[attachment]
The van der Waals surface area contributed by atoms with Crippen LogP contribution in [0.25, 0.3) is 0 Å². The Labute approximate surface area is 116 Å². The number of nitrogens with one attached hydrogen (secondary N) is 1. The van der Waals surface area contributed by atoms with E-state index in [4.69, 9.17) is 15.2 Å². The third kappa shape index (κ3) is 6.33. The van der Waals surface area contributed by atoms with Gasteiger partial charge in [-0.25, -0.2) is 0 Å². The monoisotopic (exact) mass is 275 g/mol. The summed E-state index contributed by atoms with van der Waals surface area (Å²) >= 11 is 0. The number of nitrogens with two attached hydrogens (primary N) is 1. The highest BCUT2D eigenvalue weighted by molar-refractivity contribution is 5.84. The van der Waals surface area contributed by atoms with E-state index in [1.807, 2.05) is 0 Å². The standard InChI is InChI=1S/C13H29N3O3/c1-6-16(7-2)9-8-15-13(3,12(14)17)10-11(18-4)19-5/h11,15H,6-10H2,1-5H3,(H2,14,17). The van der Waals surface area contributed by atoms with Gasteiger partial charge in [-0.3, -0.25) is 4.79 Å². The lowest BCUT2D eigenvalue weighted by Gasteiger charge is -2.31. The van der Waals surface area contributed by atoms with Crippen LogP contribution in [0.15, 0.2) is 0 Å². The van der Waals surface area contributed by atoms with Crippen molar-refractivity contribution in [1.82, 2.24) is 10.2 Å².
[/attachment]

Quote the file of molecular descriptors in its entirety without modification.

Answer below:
The van der Waals surface area contributed by atoms with Crippen LogP contribution in [0.25, 0.3) is 0 Å². The Labute approximate surface area is 116 Å². The number of nitrogens with one attached hydrogen (secondary N) is 1. The van der Waals surface area contributed by atoms with E-state index in [4.69, 9.17) is 15.2 Å². The third kappa shape index (κ3) is 6.33. The van der Waals surface area contributed by atoms with Gasteiger partial charge in [-0.25, -0.2) is 0 Å². The monoisotopic (exact) mass is 275 g/mol. The summed E-state index contributed by atoms with van der Waals surface area (Å²) >= 11 is 0. The number of nitrogens with two attached hydrogens (primary N) is 1. The highest BCUT2D eigenvalue weighted by molar-refractivity contribution is 5.84. The van der Waals surface area contributed by atoms with E-state index in [1.807, 2.05) is 0 Å². The standard InChI is InChI=1S/C13H29N3O3/c1-6-16(7-2)9-8-15-13(3,12(14)17)10-11(18-4)19-5/h11,15H,6-10H2,1-5H3,(H2,14,17). The van der Waals surface area contributed by atoms with Gasteiger partial charge in [-0.3, -0.25) is 4.79 Å². The lowest BCUT2D eigenvalue weighted by Gasteiger charge is -2.31. The van der Waals surface area contributed by atoms with Crippen LogP contribution in [0.15, 0.2) is 0 Å². The van der Waals surface area contributed by atoms with Crippen molar-refractivity contribution in [1.82, 2.24) is 10.2 Å².